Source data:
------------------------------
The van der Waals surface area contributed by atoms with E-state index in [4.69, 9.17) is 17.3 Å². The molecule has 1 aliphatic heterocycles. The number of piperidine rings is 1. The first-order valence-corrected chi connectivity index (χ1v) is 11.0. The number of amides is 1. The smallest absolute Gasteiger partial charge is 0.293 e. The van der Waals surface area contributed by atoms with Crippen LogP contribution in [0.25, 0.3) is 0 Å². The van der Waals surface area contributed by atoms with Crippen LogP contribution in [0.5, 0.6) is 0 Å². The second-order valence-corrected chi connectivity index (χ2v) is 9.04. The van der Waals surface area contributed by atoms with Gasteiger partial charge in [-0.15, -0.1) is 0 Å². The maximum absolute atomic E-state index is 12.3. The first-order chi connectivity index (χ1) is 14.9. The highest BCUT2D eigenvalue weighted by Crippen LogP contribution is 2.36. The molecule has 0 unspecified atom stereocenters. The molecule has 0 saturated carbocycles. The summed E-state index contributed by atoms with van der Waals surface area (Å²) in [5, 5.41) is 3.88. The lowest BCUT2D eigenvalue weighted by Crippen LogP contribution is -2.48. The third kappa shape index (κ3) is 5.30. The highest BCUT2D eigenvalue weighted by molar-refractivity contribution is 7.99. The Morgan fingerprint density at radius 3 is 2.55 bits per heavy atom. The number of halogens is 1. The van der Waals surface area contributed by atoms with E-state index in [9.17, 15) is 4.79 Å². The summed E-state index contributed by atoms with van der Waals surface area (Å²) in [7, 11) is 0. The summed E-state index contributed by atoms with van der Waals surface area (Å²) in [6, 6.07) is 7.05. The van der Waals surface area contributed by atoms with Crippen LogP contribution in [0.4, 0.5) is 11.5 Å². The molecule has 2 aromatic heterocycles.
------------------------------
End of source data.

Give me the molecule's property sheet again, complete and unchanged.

The van der Waals surface area contributed by atoms with E-state index in [4.69, 9.17) is 17.3 Å². The molecule has 1 aliphatic heterocycles. The number of piperidine rings is 1. The first-order valence-corrected chi connectivity index (χ1v) is 11.0. The number of amides is 1. The smallest absolute Gasteiger partial charge is 0.293 e. The van der Waals surface area contributed by atoms with Crippen LogP contribution in [0.25, 0.3) is 0 Å². The van der Waals surface area contributed by atoms with Crippen LogP contribution in [0.5, 0.6) is 0 Å². The second-order valence-corrected chi connectivity index (χ2v) is 9.04. The van der Waals surface area contributed by atoms with Gasteiger partial charge in [-0.15, -0.1) is 0 Å². The maximum absolute atomic E-state index is 12.3. The first-order chi connectivity index (χ1) is 14.9. The highest BCUT2D eigenvalue weighted by Crippen LogP contribution is 2.36. The molecule has 0 unspecified atom stereocenters. The molecule has 0 saturated carbocycles. The summed E-state index contributed by atoms with van der Waals surface area (Å²) in [5, 5.41) is 3.88. The lowest BCUT2D eigenvalue weighted by Crippen LogP contribution is -2.48. The third kappa shape index (κ3) is 5.30. The highest BCUT2D eigenvalue weighted by molar-refractivity contribution is 7.99. The Morgan fingerprint density at radius 3 is 2.55 bits per heavy atom. The number of halogens is 1. The van der Waals surface area contributed by atoms with E-state index in [9.17, 15) is 4.79 Å². The summed E-state index contributed by atoms with van der Waals surface area (Å²) in [7, 11) is 0. The summed E-state index contributed by atoms with van der Waals surface area (Å²) in [6, 6.07) is 7.05. The van der Waals surface area contributed by atoms with Crippen LogP contribution in [0.4, 0.5) is 11.5 Å². The molecule has 2 aromatic heterocycles.